What do we do when we realize we’ve blown it? What happens when we realize there some things that we can’t undo? When we’re embarrassed by our actions, when we’ve hurt the people that we love, and we didn’t listen to God or anyone else? Many of us take this kind of failure very personally.
Today we can learn from Samson, the superman of the bible what do when we fail in massive ways. Samson’s story is told in Judges 13-16. Samson was given so much by God, yet his story shows that he did more wrong than he did right; he had more failures than victories. He was extremely strong physically yet incredibly weak morally, relationally and spiritually. His story shows us that it’s not so much how we start but how we end that counts. It’s not so much about failure but what we do after that matters.
Here’s a partial list of his failures, he was set apart by God to be a Nazarite. The Nazarite Vow is found in Numbers 6: 1-21. To summarize: he was to never cut his hair, never touch a dead body and never to touch anything related to a grape vine. He broke all of these vows. In addition he didn’t listen to his parents, he was a loner without any friends, he joked with, partied with and tried to marry the enemy. He had a temper, he killed people and he lived for revenge. He frequently visited prostitutes and he ran to temptation instead of away from it.
What did all this get him? He was betrayed by a woman he claimed to love, he was captured by the enemy, the Philistines his eyes were burned out and he was now a slave grinding grain with a millstone like a beast of burden. He was mocked and ridiculed. One commentator has said, “Sin is blinding, binding and grinding.” For Samson it didn’t get any lower than this. What does he do now?
23 Now the rulers of the Philistines assembled to offer a great sacrifice to Dagon their god and to celebrate, saying, “Our god has delivered Samson, our enemy, into our hands.” …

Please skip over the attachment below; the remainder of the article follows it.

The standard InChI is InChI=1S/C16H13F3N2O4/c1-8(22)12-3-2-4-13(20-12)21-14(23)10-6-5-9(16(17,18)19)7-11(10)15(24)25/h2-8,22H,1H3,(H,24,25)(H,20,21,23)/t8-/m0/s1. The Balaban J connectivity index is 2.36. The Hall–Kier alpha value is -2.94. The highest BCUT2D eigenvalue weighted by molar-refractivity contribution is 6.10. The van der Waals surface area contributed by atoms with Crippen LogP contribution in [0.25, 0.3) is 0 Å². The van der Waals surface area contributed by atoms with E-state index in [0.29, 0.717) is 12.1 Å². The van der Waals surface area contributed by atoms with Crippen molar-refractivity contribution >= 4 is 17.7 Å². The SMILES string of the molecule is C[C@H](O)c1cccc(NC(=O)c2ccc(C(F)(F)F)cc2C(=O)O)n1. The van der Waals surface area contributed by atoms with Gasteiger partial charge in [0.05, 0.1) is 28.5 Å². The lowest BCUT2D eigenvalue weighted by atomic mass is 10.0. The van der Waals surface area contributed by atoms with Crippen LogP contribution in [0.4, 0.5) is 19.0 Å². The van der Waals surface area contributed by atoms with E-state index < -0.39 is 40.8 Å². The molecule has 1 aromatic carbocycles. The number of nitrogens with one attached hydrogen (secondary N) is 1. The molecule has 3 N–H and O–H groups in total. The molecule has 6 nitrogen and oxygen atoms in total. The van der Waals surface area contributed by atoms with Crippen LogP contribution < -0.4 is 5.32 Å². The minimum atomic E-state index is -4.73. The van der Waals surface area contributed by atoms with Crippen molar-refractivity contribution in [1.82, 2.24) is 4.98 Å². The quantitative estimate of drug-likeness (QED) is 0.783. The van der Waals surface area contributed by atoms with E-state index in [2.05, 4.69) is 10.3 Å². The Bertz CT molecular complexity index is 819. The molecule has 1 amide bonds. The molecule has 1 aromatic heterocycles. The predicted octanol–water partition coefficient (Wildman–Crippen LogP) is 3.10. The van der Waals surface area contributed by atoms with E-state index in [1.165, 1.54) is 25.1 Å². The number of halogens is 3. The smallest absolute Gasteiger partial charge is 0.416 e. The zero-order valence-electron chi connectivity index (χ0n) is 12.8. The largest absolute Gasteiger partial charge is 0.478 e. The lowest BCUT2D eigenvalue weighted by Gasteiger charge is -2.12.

25 While they were in high spirits, they shouted, “Bring out Samson to entertain us.” So they called Samson out of the prison, and he performed for them. When they stood him among the pillars, Judges 16:23-25 (NIV)
At this low point, I believe that Samson was praying while he grinding. I believe he was confessing his wrongs. He was getting right with God. We will see that he comes to a point in his life where he remembers who he was created to be. “I wasn’t created to be a beast of burden, blinded and made fun of. I wasn’t created to be entertainment to my enemies; I was created and set apart by God to do something significant.”
I pray that we all realize that we are greater than our failures. Just because we failed at something does not mean that we are a failure. To fail is to be human. Only Jesus is perfect.
A failure is an event, not a person.
We’re going to see in Samson’s life, a guy who failed over and over and then when it looks like he failed way too much for God to ever even love him much less use him, we’re going to watch and see a God who still accomplishes His purposes through a man that repeatedly could not get it right.
Here’s some good news. Just because you’re down, you are not out! If you failed at something, you are not a failure, because a failure is an event not a person.
Now, there are two responses to failure:
Our Natural Response is Remorse.
Remorse, “I feel bad about what I did, I shouldn’t have done it, I’m a bad person.” Sometimes remorse will turn inward, “I’m horrible, I’m no good, I’m the worst person who has ever lived, I have no future, I hate myself, I hate my life!” and it turns inward.
Other times, it turns outward to blame. “I’m the victim and it’s someone else’s fault.” It’s, “This wouldn’t have happened if you hadn’t…”, and “I didn’t ask for this!” and It’s all Delilah’s fault”
What if instead of turning inward, outward we turn upward?
Our Best Response is Repentance.
There is remorse, the natural response; there is blame, but the better response is repentance. “I own it, it’s my fault, I blew it.”